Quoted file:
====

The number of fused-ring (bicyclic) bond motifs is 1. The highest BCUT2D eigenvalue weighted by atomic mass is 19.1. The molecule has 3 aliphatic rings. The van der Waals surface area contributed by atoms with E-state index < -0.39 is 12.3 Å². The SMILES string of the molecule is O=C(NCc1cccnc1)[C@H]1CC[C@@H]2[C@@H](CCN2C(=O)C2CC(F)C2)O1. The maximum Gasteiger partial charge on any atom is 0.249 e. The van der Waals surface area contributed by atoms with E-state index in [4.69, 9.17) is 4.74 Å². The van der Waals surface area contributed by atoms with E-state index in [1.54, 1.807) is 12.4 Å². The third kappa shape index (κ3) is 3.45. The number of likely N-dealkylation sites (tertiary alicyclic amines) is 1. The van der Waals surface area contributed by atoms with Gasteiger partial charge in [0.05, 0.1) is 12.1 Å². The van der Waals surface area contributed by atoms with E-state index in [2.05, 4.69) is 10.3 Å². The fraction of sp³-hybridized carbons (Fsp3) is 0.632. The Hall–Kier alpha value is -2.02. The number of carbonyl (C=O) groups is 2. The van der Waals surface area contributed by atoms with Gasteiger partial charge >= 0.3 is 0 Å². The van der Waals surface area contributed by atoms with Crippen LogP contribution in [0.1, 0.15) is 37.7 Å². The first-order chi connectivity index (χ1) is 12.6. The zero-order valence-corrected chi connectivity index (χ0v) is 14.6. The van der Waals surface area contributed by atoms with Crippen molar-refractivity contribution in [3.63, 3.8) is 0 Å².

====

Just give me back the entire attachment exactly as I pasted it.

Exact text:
The number of fused-ring (bicyclic) bond motifs is 1. The highest BCUT2D eigenvalue weighted by atomic mass is 19.1. The molecule has 3 aliphatic rings. The van der Waals surface area contributed by atoms with E-state index < -0.39 is 12.3 Å². The SMILES string of the molecule is O=C(NCc1cccnc1)[C@H]1CC[C@@H]2[C@@H](CCN2C(=O)C2CC(F)C2)O1. The maximum Gasteiger partial charge on any atom is 0.249 e. The van der Waals surface area contributed by atoms with E-state index in [4.69, 9.17) is 4.74 Å². The van der Waals surface area contributed by atoms with E-state index in [1.54, 1.807) is 12.4 Å². The third kappa shape index (κ3) is 3.45. The number of likely N-dealkylation sites (tertiary alicyclic amines) is 1. The van der Waals surface area contributed by atoms with Gasteiger partial charge in [0.05, 0.1) is 12.1 Å². The van der Waals surface area contributed by atoms with E-state index in [2.05, 4.69) is 10.3 Å². The fraction of sp³-hybridized carbons (Fsp3) is 0.632. The Hall–Kier alpha value is -2.02. The number of carbonyl (C=O) groups is 2. The van der Waals surface area contributed by atoms with Gasteiger partial charge >= 0.3 is 0 Å². The van der Waals surface area contributed by atoms with Crippen LogP contribution in [0.1, 0.15) is 37.7 Å². The first-order chi connectivity index (χ1) is 12.6. The zero-order valence-corrected chi connectivity index (χ0v) is 14.6. The van der Waals surface area contributed by atoms with Crippen molar-refractivity contribution in [3.63, 3.8) is 0 Å².